The authorship of seventy-three of the Federalist essays is fairly certain. Twelve of these essays are disputed over by some scholars, though the modern consensus is that Madison wrote essays Nos. 49-58, with Nos. 18-20 being products of a collaboration between him and Hamilton; No. 64 was by John Jay. Some newer evidence suggests James Madison as the author. The first open designation of which essay belonged to whom was provided by Hamilton, who in the days before his ultimately fatal gun duel with Aaron Burr provided his lawyer with a list detailing the author of each number. This list credited Hamilton with a full sixty-three of the essays (three of those being jointly written with Madison), almost three quarters of the whole, and was used as the basis for an 1810 printing that was the first to make specific attribution for the essays.
Madison did not immediately dispute Hamilton's list, but provided his own list for the 1818 Gideon edition of The Federalist. Madison claimed twenty-nine numbers for himself, and he suggested that the difference between the two lists was "owing doubtless to the hurry in which [Hamilton's] memorandum was made out." A known error in Hamilton's list—Hamilton incorrectly ascribed No. 54 to John Jay, when in fact Jay wrote No. 64—has provided some evidence for Madison's suggestion.
Statistical analysis has been undertaken on several occasions to try to decide the authorship question based on word frequencies and writing styles. Nearly all of the statistical studies show that the disputed papers were written by Madison.
 Influence on the ratification debates
The Federalist was written to support the ratification of the Constitution, specifically in New York. Whether they succeeded in this mission is questionable. Separate ratification proceedings took place in each state, and the essays were not reliably reprinted outside of New York; furthermore, by the time the series was well underway, a number of important states had already ratified it, for instance Pennsylvania on December 12. New York held out until July 26; certainly The Federalist was more important there than anywhere else, but Furtwangler argues that it "could hardly rival other major forces in the ratification contests"--specifically, these forces included the personal influence of well-known Federalists, for instance Hamilton and Jay, and Anti-Federalists, including Governor George Clinton. Further, by the time New York came to a vote, ten states had already ratified the Constitution and it had thus already passed — only nine states had to ratify it for the new government to be established among them; the ratification by Virginia, the tenth state, placed pressure on New York to ratify. In light of that, Furtwangler observes, "New York's refusal would make that state an odd outsider."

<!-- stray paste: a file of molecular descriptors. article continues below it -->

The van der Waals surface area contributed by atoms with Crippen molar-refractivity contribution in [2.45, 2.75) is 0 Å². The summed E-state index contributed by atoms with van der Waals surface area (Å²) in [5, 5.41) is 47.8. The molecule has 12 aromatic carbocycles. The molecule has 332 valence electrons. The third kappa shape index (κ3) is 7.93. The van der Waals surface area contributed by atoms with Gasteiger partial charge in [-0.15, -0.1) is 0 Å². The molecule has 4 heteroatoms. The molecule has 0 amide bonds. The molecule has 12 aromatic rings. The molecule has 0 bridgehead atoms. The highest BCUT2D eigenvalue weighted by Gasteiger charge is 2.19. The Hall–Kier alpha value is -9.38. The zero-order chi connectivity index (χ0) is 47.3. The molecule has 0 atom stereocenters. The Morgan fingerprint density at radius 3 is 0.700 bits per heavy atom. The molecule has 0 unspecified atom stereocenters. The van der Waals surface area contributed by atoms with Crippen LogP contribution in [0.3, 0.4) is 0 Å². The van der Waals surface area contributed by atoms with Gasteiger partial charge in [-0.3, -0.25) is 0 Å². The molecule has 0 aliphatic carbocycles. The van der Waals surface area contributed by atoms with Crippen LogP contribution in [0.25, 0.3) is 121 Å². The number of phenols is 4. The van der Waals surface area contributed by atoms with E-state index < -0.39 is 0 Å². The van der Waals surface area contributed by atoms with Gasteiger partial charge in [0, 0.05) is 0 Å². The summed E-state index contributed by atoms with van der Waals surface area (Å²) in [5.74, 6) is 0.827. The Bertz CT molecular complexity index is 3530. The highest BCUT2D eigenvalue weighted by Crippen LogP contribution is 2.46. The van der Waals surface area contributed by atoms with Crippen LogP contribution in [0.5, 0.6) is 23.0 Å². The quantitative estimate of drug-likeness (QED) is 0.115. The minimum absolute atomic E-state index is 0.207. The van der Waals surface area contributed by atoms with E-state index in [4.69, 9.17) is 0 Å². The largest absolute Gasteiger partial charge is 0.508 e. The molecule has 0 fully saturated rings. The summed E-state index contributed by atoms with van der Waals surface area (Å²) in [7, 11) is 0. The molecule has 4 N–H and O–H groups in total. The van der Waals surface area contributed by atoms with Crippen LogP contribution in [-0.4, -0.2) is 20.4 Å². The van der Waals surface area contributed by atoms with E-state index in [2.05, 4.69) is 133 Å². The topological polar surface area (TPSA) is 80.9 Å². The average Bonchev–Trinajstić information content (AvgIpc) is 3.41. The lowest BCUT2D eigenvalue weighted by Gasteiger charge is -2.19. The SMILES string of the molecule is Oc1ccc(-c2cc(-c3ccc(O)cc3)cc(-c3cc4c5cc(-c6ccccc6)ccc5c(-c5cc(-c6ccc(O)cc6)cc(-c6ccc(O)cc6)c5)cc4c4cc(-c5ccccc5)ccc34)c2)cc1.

As for Virginia, which only ratified the Constitution at its convention on June 25, Hamilton writes in a letter to Madison that the collected edition of The Federalist had been sent to Virginia; Furtwangler presumes that it was to act as a "debater's handbook for the convention there," though he claims that this indirect influence would be a "dubious distinction." Probably of greater importance to the Virginia debate, in any case, were George Washington's support for the proposed Constitution and the presence of Madison and Edmund Randolph, the governor, at the convention arguing for ratification.
Another purpose that The Federalist was supposed to serve was as a debater's handbook during the ratification controversy, and indeed advocates for the Constitution in the conventions in New York and Virginia used the essays for precisely that purpose.